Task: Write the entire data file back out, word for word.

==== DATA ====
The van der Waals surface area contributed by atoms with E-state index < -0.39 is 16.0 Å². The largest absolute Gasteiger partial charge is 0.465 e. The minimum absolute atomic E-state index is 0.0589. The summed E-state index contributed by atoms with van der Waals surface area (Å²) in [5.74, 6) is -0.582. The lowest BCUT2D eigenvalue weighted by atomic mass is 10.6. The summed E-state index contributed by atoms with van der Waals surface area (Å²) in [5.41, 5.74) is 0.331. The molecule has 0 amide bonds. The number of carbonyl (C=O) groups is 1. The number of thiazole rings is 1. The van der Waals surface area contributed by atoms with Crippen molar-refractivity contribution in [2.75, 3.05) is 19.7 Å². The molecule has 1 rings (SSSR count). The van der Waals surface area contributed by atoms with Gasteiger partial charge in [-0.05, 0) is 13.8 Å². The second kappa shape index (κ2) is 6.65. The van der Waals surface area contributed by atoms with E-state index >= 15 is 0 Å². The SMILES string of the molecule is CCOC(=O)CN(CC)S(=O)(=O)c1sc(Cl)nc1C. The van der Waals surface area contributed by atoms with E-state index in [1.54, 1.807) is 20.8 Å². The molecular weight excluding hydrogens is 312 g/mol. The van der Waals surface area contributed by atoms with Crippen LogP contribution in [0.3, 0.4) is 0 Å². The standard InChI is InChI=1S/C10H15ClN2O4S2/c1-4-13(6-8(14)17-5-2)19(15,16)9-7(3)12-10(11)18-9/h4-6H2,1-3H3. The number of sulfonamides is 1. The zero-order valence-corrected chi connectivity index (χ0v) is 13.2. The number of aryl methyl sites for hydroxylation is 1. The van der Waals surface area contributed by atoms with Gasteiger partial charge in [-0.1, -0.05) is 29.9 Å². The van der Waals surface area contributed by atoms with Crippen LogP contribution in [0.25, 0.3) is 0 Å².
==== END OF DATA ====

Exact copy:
The van der Waals surface area contributed by atoms with E-state index < -0.39 is 16.0 Å². The largest absolute Gasteiger partial charge is 0.465 e. The minimum absolute atomic E-state index is 0.0589. The summed E-state index contributed by atoms with van der Waals surface area (Å²) in [5.74, 6) is -0.582. The lowest BCUT2D eigenvalue weighted by atomic mass is 10.6. The summed E-state index contributed by atoms with van der Waals surface area (Å²) in [5.41, 5.74) is 0.331. The molecule has 0 amide bonds. The number of carbonyl (C=O) groups is 1. The number of thiazole rings is 1. The van der Waals surface area contributed by atoms with Crippen molar-refractivity contribution in [2.75, 3.05) is 19.7 Å². The molecule has 1 rings (SSSR count). The van der Waals surface area contributed by atoms with Gasteiger partial charge in [-0.05, 0) is 13.8 Å². The second kappa shape index (κ2) is 6.65. The van der Waals surface area contributed by atoms with E-state index >= 15 is 0 Å². The SMILES string of the molecule is CCOC(=O)CN(CC)S(=O)(=O)c1sc(Cl)nc1C. The van der Waals surface area contributed by atoms with E-state index in [1.54, 1.807) is 20.8 Å². The molecular weight excluding hydrogens is 312 g/mol. The van der Waals surface area contributed by atoms with Crippen LogP contribution in [0.3, 0.4) is 0 Å². The standard InChI is InChI=1S/C10H15ClN2O4S2/c1-4-13(6-8(14)17-5-2)19(15,16)9-7(3)12-10(11)18-9/h4-6H2,1-3H3. The number of sulfonamides is 1. The zero-order valence-corrected chi connectivity index (χ0v) is 13.2. The number of aryl methyl sites for hydroxylation is 1. The van der Waals surface area contributed by atoms with Gasteiger partial charge in [-0.1, -0.05) is 29.9 Å². The van der Waals surface area contributed by atoms with Crippen LogP contribution in [0.25, 0.3) is 0 Å².